The balancing act

As the Global CISO of Eviden, I have to balance various demands.  On one hand, we have the strategic and tactical agenda of the business that I work for, and on the other I have to ensure that our IT systems are safe from attackers.  All of this needs to be done in compliance with regulations that exist across the 50+ countries where we operate.

Furthermore, our cybersecurity world is in constant change and innovation.  This is both on the attackers’ side and on the side of the defenders.  A CISO needs to keep abreast of the developments in this cybersecurity arms race.

As we approach 2024, I have three hot topics that I shall pay special attention to:

  • Artificial Intelligence (AI)
  • Compliance to new regulations
  • Human behavior

Artificial Intelligence

In the second half of the 1990s the internet-based era started to become pervasive, and the world changed immensely based on that pivotal technological leap. In 2023, with the advent of useable artificial intelligence (AI) involving Generative AI (GenAI), our world is at another pivotal moment of change. The race is on across many spheres of work, leisure and well-being to harness the power of this technology.

In cybersecurity there are two aspects of AI that we need to pay attention to:

  1. Security of the use of AI in Eviden, both for internal and for external (customer) systems
  2. Use of AI in defending various IT assets

Security of Product and Services Incorporating AI

Like many organizations around the globe, Eviden is incorporating AI into services and products that it sells to its customers. The question is how does one ensure these are safe. In some ways, the answer is no different compared to when AI is not in use.  So, classical security measures are still relevant.  For example, vulnerabilities in infrastructure components and application development still need to be checked.  Identity and Access Management (IAM) still needs to be carried out, and so on.

The main problem is establishing that the AI results are accurate and unbiased.  In this context there are two GenAI components that we need to consider: the generative model and the data set on which the generative model is applied.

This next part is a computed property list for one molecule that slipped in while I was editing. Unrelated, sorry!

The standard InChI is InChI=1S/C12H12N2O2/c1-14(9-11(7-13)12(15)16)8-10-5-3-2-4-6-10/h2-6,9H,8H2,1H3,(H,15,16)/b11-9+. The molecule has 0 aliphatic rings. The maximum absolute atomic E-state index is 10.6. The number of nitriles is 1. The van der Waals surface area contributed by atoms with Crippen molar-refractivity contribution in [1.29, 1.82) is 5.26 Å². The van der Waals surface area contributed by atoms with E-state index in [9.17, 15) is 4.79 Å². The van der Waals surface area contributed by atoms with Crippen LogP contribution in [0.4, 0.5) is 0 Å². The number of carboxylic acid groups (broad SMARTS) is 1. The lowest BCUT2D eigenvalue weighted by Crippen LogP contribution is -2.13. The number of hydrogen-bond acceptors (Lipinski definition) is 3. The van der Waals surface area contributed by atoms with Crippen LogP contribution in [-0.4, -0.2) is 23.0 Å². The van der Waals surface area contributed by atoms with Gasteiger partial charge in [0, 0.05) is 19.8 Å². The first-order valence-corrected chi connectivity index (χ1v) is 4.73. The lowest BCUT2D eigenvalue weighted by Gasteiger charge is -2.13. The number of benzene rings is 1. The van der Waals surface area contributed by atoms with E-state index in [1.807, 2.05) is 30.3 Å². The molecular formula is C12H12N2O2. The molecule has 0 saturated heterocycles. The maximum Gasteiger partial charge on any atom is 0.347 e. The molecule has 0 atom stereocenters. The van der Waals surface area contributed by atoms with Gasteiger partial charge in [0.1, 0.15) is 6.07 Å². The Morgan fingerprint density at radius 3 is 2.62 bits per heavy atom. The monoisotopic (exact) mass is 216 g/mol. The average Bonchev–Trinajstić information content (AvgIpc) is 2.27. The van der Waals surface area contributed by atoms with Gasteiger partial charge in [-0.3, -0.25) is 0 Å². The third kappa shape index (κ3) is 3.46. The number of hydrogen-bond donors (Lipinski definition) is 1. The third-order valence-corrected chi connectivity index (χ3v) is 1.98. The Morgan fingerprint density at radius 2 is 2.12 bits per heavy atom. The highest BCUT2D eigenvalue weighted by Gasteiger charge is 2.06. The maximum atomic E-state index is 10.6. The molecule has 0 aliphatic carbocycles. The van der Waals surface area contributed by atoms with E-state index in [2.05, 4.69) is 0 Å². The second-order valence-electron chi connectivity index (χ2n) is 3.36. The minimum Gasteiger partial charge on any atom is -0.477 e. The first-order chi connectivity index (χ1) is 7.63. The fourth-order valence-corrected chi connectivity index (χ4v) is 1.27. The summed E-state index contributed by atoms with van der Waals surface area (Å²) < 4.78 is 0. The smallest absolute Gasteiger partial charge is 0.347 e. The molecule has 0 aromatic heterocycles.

Some generative models can be relatively easy to explain, such as those based on a simple decision tree. In other cases, the decision mechanism is a black box, in which the model is not transparent to the user. The understanding of these and the protection of these will no doubt mature in the future.

Data sets can be biased because the developer of the system has not chosen them wisely for the use case. Equally, a cyber hacker could alter them to suit a particular narrative that favors the attacker. Here, classical security measures like Identity and Access Management (IAM), and log management should be used.

Use of AI in defending IT assets

The use of AI is helping, and will continue to help, cyber attackers as well as defenders. In fact, AI is harnessed to finetune very realistic phishing attacks. They are likely to be using AI in other types of cyberattacks too. Thus, their attacks may be more focused and can be executed within shorter timeframes.

From a defender’s perspective, AI can be used to automate many cybersecurity processes. We are already using AI in our Managed Detection and Response tool (AIsaac). Other security tool providers are also using AI to complement existing tools. I expect to see more of these in 2024, and CISOs can leverage GenAI to assess their efficacies!

Compliance to new regulations